Microsoft is offering a sneak peek this week at the new version of Windows Live Hotmail, which is slated to be released sometime this summer. And while some of the tools feel a bit like a new way of doing something old, other features have a spark of innovation that should - and hopefully will - have the competition following suit.
Among the features I liked was a new approach toward photo sharing and limitations on e-mail attachments. I wasn't surprised to hear that many people still share photos by sending them as e-mail attachments to friends and family. The problem is that most web-based e-mail services have limits on the file sizes you can send or receive. To address this, the new Hotmail will allow users to "attach" photos the same way they always did but, instead of attaching images to the email itself, the program will takes those "attachments" and upload them to Microsoft's consumer cloud, called SkyDrive, where they'll be converted to a photo album. On the recipient side, there's a link instead of attachments - no registration necessary.
I also like how Microsoft is taking something people have been able to do for years - create rules and filters for incoming e-mails. The company is adding one-click filters so users can only see, for example, e-mails from people in their contacts list, e-mails that contain social networking status updates or e-mails that seem to involve business, such as a shipping confirmation for something you bought. It also allows users to filter and forever block annoying senders - maybe the newsletter you get from the Prune Lovers Club because you once bought your Grandma a prune gift basket. (That's what you get...)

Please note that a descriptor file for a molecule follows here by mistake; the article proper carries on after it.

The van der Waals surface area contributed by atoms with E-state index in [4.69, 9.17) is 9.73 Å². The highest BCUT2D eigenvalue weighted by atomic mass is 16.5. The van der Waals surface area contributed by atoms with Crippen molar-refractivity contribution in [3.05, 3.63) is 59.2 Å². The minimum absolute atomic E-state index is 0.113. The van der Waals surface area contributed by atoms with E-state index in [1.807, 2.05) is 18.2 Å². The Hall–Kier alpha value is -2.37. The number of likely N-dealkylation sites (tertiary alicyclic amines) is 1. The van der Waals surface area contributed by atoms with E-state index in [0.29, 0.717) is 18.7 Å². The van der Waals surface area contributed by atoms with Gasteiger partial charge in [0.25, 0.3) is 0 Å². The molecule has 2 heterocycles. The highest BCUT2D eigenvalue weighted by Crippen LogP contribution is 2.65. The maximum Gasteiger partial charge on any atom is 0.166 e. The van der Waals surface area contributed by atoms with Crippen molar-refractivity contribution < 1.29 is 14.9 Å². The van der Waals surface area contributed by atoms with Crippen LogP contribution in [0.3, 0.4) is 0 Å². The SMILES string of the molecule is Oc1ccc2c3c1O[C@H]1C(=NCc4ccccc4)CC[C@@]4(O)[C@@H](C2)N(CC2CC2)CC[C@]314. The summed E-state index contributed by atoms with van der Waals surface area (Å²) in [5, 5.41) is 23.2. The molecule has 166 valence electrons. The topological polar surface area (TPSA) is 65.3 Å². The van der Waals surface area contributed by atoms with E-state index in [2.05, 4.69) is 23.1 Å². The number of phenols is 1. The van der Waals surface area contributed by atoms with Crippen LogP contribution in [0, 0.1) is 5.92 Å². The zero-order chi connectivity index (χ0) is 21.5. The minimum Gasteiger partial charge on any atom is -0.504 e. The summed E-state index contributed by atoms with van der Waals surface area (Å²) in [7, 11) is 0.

This is not new stuff - filters have been around forever. But Microsoft said that users tend to not go into advanced options to set them up. By putting the filters in front of the users and allowing them to manage the annoying messages with a couple of clicks, Microsoft is giving control of the e-mail inbox back to the masses. Even though the solution isn't new, the approach is worthy of some props.
But then there's other stuff, like taking a Word or Excel document and uploading it to the Web version of Office so it can be edited and shared for collaboration. Gmail has been offering to upload docs and spreadsheets and so on to Google Docs for sometime. Likewise, Microsoft touts being able to run Hotmail through the built-in mail client on smartphones, the same way exchange mail can be routed into the device. That's not new at all - web-based mail clients like Yahoo and Gmail have been able to do that for some time.
The company said the rollout of the new product will be done over several weeks this summer.